Mere days after announcing a new dual-core Snapdragon chip, Qualcomm has wowed the crowds at this year's Mobile World Congress event with a quad-core design for next-generation tablets that scales to an impressive 2.5GHz.
Fresh from its announcement of the Snapdragon APQ8060, which can be found powering HP's upcoming TouchPad webOS tablet, mobile chip specialist Qualcomm has confirmed precisely what we predicted: a quad-core design which it hopes will compete with Nvidia's upcoming Tegra 3 system-on-chip.
Qualcomm's latest chip, the Snapdragon APQ8064, takes the same basic ARM design as the APQ8060 but ups the speed to a massive 2.5GHz and doubles the number of processing cores to four. The 28nm design, the first in a new family of Snapdragon chips based on the codename 'Krait,' also includes a quad-core Adreno 320 graphics processor - with, the company claims, 15 times greater performance than the original Adreno GPU it replaces.
Boasting 12 times the overall performance in a design that draws 75 per cent less power than the original Snapdragon SoC platform, Qualcomm looks to have created a serious beast - although, unlike the already available dual-core APQ8060, samples of the APQ8064 aren't due to arrive until the start of next year.
"We're excited about the new, innovative devices the APQ8064 will enable in the market," claimed Qualcomm's Luis Pineda at the product's MWC launch. "With its Wi-Fi integration and ability to seamlessly interface with Qualcomm's 3G and LTE modules, the APQ8064 will provide OEM's with a flexible, cost-efficient and fast time to market platform that can meet all of their design configuration needs for tablets and next generation computing and consumer electronic devices."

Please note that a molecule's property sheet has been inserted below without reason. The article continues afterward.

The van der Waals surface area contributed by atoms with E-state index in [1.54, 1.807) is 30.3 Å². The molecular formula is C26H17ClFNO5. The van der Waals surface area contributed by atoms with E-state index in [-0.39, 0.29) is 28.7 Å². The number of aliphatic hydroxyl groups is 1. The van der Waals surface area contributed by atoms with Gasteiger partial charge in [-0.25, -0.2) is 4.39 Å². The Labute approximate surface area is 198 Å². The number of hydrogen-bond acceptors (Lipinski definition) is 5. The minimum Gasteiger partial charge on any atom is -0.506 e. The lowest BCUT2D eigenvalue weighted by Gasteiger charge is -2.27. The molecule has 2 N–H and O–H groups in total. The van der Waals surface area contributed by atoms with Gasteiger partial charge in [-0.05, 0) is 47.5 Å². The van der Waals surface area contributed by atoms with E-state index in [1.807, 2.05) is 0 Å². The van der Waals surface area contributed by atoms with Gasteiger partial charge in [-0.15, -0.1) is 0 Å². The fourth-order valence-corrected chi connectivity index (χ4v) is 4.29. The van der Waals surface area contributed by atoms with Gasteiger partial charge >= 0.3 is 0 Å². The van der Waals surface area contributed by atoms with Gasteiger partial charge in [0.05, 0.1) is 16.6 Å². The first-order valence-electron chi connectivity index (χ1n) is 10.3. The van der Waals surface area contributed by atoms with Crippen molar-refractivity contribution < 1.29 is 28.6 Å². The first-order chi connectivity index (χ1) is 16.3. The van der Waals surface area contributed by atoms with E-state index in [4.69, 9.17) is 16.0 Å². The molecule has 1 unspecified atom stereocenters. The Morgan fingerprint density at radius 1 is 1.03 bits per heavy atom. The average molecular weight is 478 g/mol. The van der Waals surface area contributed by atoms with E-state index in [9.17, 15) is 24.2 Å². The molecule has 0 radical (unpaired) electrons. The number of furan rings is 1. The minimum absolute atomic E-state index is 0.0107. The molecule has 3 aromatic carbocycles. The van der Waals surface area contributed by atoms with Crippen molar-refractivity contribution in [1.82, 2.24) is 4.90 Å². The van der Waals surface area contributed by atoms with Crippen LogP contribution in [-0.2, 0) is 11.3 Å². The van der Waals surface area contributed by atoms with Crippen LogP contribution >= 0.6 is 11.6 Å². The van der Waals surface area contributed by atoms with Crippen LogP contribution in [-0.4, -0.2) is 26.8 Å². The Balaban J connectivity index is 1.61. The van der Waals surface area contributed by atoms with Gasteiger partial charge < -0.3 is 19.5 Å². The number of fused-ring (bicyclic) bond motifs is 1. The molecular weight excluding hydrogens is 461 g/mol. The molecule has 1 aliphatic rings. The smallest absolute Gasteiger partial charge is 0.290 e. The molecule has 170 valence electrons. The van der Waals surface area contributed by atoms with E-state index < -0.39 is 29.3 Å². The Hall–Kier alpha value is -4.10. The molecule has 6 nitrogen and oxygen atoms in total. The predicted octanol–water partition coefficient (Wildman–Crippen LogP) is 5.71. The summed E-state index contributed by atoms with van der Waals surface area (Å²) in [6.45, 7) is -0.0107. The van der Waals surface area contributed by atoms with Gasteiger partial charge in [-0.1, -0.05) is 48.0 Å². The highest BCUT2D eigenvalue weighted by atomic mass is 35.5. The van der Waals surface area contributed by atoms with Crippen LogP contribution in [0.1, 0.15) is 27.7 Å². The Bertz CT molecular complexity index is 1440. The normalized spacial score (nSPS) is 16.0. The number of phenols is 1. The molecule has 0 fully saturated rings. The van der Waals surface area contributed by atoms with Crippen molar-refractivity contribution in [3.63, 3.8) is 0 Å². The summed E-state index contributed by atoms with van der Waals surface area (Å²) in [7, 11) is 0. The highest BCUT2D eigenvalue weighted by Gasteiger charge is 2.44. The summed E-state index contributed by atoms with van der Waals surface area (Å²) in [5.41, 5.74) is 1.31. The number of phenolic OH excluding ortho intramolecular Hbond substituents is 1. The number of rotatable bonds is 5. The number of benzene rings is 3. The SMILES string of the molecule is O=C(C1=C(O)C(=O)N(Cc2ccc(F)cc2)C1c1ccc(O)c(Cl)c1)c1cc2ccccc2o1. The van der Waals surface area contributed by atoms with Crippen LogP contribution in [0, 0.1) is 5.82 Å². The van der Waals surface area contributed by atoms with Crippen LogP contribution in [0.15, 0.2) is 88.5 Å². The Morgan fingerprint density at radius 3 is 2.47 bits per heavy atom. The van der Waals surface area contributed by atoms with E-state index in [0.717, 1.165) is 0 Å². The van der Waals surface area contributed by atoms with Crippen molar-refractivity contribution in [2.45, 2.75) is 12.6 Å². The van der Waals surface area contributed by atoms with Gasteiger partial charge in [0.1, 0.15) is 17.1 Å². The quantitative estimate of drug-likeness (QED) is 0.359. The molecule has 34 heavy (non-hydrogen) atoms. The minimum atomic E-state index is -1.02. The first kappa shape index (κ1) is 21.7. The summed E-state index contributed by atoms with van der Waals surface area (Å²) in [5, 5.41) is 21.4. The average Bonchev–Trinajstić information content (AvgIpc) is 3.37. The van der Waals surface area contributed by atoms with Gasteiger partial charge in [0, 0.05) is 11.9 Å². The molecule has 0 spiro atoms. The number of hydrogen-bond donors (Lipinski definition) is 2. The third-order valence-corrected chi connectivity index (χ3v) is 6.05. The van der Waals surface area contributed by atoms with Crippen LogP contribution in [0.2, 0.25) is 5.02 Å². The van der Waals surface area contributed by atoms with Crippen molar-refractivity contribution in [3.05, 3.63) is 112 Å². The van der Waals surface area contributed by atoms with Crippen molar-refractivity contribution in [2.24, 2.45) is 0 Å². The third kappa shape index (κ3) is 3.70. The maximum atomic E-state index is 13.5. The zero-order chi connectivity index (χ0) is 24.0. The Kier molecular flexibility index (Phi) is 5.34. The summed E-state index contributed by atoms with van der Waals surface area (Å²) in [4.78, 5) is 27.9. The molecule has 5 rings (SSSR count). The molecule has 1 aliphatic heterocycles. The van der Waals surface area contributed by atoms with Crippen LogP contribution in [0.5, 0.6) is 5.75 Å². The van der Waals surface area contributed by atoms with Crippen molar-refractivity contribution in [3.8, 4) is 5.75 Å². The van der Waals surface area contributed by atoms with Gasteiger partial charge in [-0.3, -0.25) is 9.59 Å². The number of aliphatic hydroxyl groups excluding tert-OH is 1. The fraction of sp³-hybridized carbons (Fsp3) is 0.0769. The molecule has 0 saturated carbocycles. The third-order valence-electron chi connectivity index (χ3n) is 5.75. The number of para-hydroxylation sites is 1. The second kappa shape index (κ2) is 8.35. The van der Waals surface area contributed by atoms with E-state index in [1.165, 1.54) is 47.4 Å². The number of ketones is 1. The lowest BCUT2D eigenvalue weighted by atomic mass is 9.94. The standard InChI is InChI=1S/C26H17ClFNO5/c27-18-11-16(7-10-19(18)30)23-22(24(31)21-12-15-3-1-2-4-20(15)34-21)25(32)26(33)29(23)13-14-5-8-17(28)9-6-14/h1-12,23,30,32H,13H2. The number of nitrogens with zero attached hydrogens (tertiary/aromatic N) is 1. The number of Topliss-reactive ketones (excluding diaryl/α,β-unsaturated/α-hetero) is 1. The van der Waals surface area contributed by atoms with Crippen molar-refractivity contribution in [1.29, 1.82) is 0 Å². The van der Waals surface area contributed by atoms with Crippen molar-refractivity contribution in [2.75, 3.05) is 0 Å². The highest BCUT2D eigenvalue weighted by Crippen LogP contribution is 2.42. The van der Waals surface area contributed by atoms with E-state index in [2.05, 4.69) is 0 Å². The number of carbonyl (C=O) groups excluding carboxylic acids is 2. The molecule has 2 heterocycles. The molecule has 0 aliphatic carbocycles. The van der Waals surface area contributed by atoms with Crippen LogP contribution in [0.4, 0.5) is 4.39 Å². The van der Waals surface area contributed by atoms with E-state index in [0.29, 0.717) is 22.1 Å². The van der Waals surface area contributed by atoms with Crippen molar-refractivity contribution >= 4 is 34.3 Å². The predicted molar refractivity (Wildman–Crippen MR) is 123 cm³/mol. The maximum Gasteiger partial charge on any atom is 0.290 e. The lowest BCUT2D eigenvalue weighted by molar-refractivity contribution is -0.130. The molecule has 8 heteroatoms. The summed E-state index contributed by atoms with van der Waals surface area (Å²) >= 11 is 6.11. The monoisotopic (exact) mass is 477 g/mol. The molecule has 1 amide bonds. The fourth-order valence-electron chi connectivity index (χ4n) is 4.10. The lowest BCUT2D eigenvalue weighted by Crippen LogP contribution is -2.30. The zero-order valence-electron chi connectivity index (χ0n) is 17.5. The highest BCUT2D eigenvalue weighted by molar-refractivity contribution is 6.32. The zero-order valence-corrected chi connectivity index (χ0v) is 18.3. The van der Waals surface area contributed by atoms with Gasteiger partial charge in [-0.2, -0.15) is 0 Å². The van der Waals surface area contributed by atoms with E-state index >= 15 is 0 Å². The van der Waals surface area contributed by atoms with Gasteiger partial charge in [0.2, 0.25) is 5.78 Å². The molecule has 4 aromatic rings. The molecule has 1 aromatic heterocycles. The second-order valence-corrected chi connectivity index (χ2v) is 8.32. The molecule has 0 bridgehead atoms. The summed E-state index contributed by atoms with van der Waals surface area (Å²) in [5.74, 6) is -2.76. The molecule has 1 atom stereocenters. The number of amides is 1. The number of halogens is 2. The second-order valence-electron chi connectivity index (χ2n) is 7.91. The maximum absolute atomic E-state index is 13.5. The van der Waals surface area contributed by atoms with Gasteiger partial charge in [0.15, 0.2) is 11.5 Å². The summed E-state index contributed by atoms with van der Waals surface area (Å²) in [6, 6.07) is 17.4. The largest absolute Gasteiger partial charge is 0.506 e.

That's a revelation that could spell trouble for HP: having pinned its hopes on the upcoming TouchPad tablet, which features Qualcomm's last-generation dual-core Snapdragon chip, the news that its technology is already old-hat is unlikely to be welcome. The feature list of the latest Snapdragon is likewise tempting enough to convince prospective tablet purchasers to hang on for a year or so: support for two 20 megapixel cameras, 3D video recording and 3D display support, PCIe, serial, and USB interfaces, and integrated Wi-Fi, GPS, Bluetooth, NFC, and FM radio support are all included as standard.
Thankfully, the expected launch date of mid-2012 gives HP's TouchPad a head start over quad core-based rivals - but with the number of similar chips recently announced, expect to see an explosion in quad-core ARM chips during next year.